Common Grammar Errors During the Job Search

April 17, 2013

Career Advice

You might find it hard to believe, but some companies will throw out a resume if they find a typo or a misspelled word. Why? Because of a few reasons. One, you didn’t take the time to copyedit or fact check, which means you might not be great at paying attention to details. Two, you rushed through this application which means the company may be one of 100 that received your resume — and you don’t care much about any of them. And three, the job market is so tough that even the tiniest mistake can get you placed in the rejection pile. Here are a few grammar lessons you may need to brush up on before sending out your next resume or cover letter.

You’re vs. Your
Think of this way: “you’re” means “you are.” Double check every time you used “you’re” and replace it with “you are.” Does it still make sense? If not, you need to replace it with “your.” “Your” is a possessive form of “you.” Read more about the difference at Grammar Girl.

Example 1: If you hire me, you’re getting an excellent candidate with outstanding skills.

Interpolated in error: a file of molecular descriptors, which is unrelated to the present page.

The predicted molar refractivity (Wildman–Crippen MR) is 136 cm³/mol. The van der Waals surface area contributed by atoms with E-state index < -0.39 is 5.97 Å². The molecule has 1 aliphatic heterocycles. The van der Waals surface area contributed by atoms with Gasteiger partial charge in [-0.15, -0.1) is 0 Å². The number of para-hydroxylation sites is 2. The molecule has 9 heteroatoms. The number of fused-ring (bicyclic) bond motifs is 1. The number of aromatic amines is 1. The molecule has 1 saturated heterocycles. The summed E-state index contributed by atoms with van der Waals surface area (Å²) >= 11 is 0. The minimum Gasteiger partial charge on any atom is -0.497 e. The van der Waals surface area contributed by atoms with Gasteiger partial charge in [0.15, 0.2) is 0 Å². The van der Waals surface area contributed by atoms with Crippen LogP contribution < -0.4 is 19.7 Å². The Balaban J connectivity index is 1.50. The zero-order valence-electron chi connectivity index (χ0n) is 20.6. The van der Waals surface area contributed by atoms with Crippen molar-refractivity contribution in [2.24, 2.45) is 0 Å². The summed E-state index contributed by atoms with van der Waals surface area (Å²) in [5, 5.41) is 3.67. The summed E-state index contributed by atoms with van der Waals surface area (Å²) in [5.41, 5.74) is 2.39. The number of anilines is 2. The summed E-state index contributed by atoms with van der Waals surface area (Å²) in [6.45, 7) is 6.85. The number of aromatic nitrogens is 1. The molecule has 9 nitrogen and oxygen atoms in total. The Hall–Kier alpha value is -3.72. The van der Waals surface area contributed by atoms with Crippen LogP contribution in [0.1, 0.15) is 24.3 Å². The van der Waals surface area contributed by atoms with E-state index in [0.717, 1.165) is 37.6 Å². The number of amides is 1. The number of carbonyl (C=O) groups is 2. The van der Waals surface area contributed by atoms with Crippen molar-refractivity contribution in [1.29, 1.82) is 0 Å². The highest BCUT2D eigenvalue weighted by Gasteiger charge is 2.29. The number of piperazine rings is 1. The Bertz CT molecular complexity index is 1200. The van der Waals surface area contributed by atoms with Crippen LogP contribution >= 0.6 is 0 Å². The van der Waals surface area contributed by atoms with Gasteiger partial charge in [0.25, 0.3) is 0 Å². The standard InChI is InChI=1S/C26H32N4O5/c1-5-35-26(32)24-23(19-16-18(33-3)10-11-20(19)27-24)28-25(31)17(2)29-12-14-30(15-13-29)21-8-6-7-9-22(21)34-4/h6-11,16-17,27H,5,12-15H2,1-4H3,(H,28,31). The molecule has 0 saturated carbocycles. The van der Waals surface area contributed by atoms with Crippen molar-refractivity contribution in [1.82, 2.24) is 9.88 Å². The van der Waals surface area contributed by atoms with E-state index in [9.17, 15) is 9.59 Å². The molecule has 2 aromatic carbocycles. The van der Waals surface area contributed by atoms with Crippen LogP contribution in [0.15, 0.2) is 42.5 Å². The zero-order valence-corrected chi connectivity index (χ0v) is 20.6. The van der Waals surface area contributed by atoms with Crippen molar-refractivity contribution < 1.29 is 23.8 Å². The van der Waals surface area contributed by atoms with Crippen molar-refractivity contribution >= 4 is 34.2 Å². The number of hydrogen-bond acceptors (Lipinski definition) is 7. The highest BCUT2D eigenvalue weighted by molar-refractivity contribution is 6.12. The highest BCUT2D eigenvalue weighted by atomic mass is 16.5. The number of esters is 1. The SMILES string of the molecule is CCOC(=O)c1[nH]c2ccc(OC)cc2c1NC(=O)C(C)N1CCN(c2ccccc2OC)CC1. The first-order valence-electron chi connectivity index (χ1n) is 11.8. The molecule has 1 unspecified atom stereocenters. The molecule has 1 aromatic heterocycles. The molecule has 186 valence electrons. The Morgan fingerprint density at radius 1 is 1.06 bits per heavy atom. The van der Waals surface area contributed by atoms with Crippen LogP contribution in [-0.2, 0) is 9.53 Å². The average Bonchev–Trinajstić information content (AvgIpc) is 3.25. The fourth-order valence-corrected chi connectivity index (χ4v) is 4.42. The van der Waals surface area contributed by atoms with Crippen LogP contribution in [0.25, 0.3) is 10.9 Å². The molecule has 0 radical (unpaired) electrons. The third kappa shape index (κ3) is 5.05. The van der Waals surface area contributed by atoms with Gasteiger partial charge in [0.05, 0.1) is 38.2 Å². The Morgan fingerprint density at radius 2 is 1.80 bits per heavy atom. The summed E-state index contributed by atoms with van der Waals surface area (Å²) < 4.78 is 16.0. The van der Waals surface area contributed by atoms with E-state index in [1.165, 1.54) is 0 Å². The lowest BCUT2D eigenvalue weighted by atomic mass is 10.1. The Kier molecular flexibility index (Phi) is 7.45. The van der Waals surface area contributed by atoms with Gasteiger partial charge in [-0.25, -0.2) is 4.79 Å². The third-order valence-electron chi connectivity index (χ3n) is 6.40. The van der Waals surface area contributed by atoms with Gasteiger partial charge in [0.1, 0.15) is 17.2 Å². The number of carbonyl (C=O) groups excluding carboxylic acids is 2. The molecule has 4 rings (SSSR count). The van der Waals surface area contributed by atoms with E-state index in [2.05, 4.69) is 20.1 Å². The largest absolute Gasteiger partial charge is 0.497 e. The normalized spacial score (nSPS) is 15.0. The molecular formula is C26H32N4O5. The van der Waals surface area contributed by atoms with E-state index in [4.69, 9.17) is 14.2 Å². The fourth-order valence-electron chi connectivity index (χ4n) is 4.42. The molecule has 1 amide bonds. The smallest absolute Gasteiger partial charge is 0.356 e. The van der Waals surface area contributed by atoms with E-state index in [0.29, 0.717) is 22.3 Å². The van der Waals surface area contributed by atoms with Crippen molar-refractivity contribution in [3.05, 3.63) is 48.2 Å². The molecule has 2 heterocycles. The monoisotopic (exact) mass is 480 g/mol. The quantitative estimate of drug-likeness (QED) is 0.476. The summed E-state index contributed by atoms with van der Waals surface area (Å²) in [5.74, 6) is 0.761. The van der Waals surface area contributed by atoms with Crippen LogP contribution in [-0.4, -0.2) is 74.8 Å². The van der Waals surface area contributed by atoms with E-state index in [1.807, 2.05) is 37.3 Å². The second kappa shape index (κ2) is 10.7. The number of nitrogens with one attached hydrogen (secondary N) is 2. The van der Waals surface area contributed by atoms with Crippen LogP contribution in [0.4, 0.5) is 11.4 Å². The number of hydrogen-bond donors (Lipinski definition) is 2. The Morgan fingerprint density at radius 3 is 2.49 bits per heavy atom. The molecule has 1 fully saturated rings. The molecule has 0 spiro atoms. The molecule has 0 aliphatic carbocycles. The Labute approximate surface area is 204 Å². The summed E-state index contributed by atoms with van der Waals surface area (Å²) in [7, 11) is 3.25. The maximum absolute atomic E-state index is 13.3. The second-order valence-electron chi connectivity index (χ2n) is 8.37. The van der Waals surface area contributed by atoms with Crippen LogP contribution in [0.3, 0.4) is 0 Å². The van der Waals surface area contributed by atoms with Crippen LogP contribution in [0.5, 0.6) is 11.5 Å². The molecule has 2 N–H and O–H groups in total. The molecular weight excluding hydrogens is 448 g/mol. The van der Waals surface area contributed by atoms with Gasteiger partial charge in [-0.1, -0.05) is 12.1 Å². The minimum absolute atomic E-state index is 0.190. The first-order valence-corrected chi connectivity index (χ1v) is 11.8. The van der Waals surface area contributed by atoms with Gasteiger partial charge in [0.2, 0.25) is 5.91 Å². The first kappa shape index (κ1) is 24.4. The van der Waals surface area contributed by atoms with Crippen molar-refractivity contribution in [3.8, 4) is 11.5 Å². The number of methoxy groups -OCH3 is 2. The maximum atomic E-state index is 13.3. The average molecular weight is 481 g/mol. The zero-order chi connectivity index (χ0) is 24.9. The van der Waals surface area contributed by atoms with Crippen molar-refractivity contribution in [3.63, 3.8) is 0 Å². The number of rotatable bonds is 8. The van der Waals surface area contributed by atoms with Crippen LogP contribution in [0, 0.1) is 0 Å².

Example 2: If your company is looking for an excellent candidate with outstanding skills, hire me.

They’re vs. Their vs. There
Here’s another contraction: “they’re” means “they are.” So go ahead and replace every instance of “they’re” with “they are” and see if it still makes sense. “Their” is used to show possession — try replacing every instance with “our” and see if it still makes sense. Finally, “there,” like “here,” refers to a specific place.

Example 1: “I love working with the marketing department. They’re a bunch of extremely talented individuals.”
Example 2: “I love working with the marketing department. Their talents are unmatched.”
Example 3: “I loved working there. The people were extremely talented.”

It’s vs. Its 
This is a hard one, but it shouldn’t be. Again, “it’s” is a contraction that means “it is” or “it has.” Replace each instance of “it’s” with “it is” and see if it still makes sense. “Its” is a possessive pronoun. Usually these have apostrophes within them, but not in this case. Commit it to memory.

Example 1: It’s a great company and I’d love to join the team.
Example 2: Its reputation is unmatched. I’d love to join the company.

About Spectrum Brands Careers

Spectrum Brands is a global $5 Billion Consumer Products company headquartered in Middleton, Wisconsin. While you may not be familiar with the Spectrum Brands name, there is no doubt you will recognize some of our brands.

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  1. Even More Common Job Search Grammar Errors | Spectrum Brands Careers Blog - April 26, 2013

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